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Why vegetables drop blossoms
July 30, 2010
CORVALLIS, Ore. – Sometimes the large, yellow flowers that squash seem so eager to produce drop off without setting fruit, or other times they don't appear at all. The same can happen with green beans, peas, cucumbers, melons, tomatoes, eggplant, corn or peppers.
Deborah Kean, a researcher at Oregon State University's vegetable research farm in Corvallis, gives some of the reasons for blossom drop.
Squash have separate male and female flowers. The males always drop off after they shed their pollen, while female flowers may fall off for lack of pollination. Blossom drop is often associated with cool temperatures, as bees and other pollinators aren't out collecting and transferring pollen as much when temperatures are down.
"Typically, a few female flowers will bloom before there are any male flowers, so of course they don't get pollinated," Kean explained. "If you want to help Mother Nature along, you can hand-pollinate squash by removing a male flower, then rubbing the pollen-producing anthers (top of the stamen) onto the stigma of the female flower."
Tomatoes, peppers and eggplants
In areas of Oregon where late spring and summer nights are cooler, blossom drop in tomatoes and peppers can occur. Too much nitrogen and water can stimulate a lot of leafy growth, but few blossoms. Heat can cause blossom drop as well. Tomato blossoms drop off without setting fruit when night temperatures fall below 55 degrees or day temperatures exceed 90 degrees for extended periods.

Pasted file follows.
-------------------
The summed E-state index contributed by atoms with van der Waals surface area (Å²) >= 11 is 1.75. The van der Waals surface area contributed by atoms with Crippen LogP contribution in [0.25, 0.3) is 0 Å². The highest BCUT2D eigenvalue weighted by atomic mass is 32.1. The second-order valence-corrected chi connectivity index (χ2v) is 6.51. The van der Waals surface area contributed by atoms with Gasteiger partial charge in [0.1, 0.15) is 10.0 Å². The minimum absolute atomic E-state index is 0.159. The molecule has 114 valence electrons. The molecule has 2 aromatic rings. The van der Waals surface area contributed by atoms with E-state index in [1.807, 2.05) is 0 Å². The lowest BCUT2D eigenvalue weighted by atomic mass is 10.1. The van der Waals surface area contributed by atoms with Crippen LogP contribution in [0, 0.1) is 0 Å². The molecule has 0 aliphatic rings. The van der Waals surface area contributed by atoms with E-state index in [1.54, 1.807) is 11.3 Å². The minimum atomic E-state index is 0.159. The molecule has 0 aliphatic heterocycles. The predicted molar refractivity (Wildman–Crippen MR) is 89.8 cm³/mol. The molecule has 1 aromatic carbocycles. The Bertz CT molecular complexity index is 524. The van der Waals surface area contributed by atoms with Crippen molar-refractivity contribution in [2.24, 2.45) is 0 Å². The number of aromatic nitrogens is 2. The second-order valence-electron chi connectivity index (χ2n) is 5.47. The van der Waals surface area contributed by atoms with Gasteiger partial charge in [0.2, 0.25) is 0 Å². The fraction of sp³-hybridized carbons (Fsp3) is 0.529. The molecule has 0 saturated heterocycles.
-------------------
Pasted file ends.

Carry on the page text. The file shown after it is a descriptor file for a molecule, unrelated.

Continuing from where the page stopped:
Cherry tomatoes and the OSU-bred parthenocarpic tomatoes, including Gold Nugget, Oregon Spring, Oregon Star, Siletz and Legend, are the exception, as they will set fruit over a wider temperature range than most large-fruited types. Parthenocarpic and cherry tomatoes will fruit throughout the heat of summer.
Blossoms drop off if tomato, pepper or eggplant plants are water-stressed. Deep and infrequent watering is best. Make sure your plants are getting enough sun. If they receive less than six hours of sunlight a day, they may not bloom. Also, windy conditions can interfere with fruit set, so if you can create windbreaks in the garden, do so.
Pepper blossoms are even more sensitive to temperature fluctuations during pollination. Normal pollination and fruit set don't occur when night temperatures fall below 58 degrees and daytime temperatures rise above 85 degrees. Under these temperature conditions, the blossoms fall off, often before pollination.
Beans and peas
Intense heat (generally higher than 95 degrees) or water stress (under-watering) can cause beans and peas to drop their flowers. Snap beans produce way more blossoms than pods because bean breeders have selected for concentrated pod set.
Cucumbers and melons
Cooler weather keeps pollinators from flying, and if female flowers are not pollinated, they will abort. Male flowers always drop because they only provide the pollen.
Corn is another vegetable adversely affected by high temperatures. The corn tassel (pollen producing part of the corn flower) is often killed when temperatures are above 100 degrees. Injury to the tassel will prevent development of kernels in the ear. Fortunately for most parts of the state, summer temperatures don't stay above 100 degrees for long.
Vegetable varieties vary in their sensitivity to blossom drop. If you have trouble with one variety, try a different one next year. By planting varieties adapted to the growing conditions in your region, you can avoid many of the blossom-drop and non-pollination problems.
"Some flower drop is normal," Kean said, "Plants generally produce far more flowers than the amount of fruit or vegetables they can support."
Source: Deborah Kean